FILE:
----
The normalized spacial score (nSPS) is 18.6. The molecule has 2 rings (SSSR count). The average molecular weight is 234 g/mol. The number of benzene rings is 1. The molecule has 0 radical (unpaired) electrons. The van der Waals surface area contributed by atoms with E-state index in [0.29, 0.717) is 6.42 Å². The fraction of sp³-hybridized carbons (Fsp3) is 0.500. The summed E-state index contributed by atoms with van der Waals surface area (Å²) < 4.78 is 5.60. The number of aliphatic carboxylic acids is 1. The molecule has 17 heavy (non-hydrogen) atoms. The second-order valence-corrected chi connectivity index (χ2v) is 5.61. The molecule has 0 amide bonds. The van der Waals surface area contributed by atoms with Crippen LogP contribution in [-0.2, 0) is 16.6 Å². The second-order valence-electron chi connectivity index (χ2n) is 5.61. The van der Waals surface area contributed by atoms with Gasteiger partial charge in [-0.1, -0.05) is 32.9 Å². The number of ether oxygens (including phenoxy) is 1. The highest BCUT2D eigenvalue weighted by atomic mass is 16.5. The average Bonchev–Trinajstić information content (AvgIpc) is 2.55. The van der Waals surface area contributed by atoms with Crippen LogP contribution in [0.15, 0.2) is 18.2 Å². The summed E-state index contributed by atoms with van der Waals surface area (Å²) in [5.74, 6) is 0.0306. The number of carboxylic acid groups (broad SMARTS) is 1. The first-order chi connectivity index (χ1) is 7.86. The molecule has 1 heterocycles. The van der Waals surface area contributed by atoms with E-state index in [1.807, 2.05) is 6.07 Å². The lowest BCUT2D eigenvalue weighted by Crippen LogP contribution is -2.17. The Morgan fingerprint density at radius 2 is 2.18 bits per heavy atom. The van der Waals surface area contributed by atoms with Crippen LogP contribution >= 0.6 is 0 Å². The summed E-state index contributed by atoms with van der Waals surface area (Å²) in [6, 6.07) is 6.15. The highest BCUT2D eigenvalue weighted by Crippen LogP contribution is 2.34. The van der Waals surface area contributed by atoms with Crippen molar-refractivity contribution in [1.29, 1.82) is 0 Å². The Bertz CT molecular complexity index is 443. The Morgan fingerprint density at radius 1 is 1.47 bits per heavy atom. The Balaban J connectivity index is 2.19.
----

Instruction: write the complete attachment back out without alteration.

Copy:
The normalized spacial score (nSPS) is 18.6. The molecule has 2 rings (SSSR count). The average molecular weight is 234 g/mol. The number of benzene rings is 1. The molecule has 0 radical (unpaired) electrons. The van der Waals surface area contributed by atoms with E-state index in [0.29, 0.717) is 6.42 Å². The fraction of sp³-hybridized carbons (Fsp3) is 0.500. The summed E-state index contributed by atoms with van der Waals surface area (Å²) < 4.78 is 5.60. The number of aliphatic carboxylic acids is 1. The molecule has 17 heavy (non-hydrogen) atoms. The second-order valence-corrected chi connectivity index (χ2v) is 5.61. The molecule has 0 amide bonds. The van der Waals surface area contributed by atoms with Crippen LogP contribution in [-0.2, 0) is 16.6 Å². The second-order valence-electron chi connectivity index (χ2n) is 5.61. The van der Waals surface area contributed by atoms with Gasteiger partial charge in [-0.1, -0.05) is 32.9 Å². The number of ether oxygens (including phenoxy) is 1. The highest BCUT2D eigenvalue weighted by atomic mass is 16.5. The average Bonchev–Trinajstić information content (AvgIpc) is 2.55. The van der Waals surface area contributed by atoms with Crippen LogP contribution in [0.15, 0.2) is 18.2 Å². The summed E-state index contributed by atoms with van der Waals surface area (Å²) in [5.74, 6) is 0.0306. The number of carboxylic acid groups (broad SMARTS) is 1. The first-order chi connectivity index (χ1) is 7.86. The molecule has 1 heterocycles. The van der Waals surface area contributed by atoms with E-state index in [1.807, 2.05) is 6.07 Å². The lowest BCUT2D eigenvalue weighted by Crippen LogP contribution is -2.17. The Morgan fingerprint density at radius 2 is 2.18 bits per heavy atom. The van der Waals surface area contributed by atoms with Crippen LogP contribution >= 0.6 is 0 Å². The summed E-state index contributed by atoms with van der Waals surface area (Å²) in [6, 6.07) is 6.15. The highest BCUT2D eigenvalue weighted by Crippen LogP contribution is 2.34. The van der Waals surface area contributed by atoms with Crippen molar-refractivity contribution in [1.29, 1.82) is 0 Å². The Bertz CT molecular complexity index is 443. The Morgan fingerprint density at radius 1 is 1.47 bits per heavy atom. The Balaban J connectivity index is 2.19.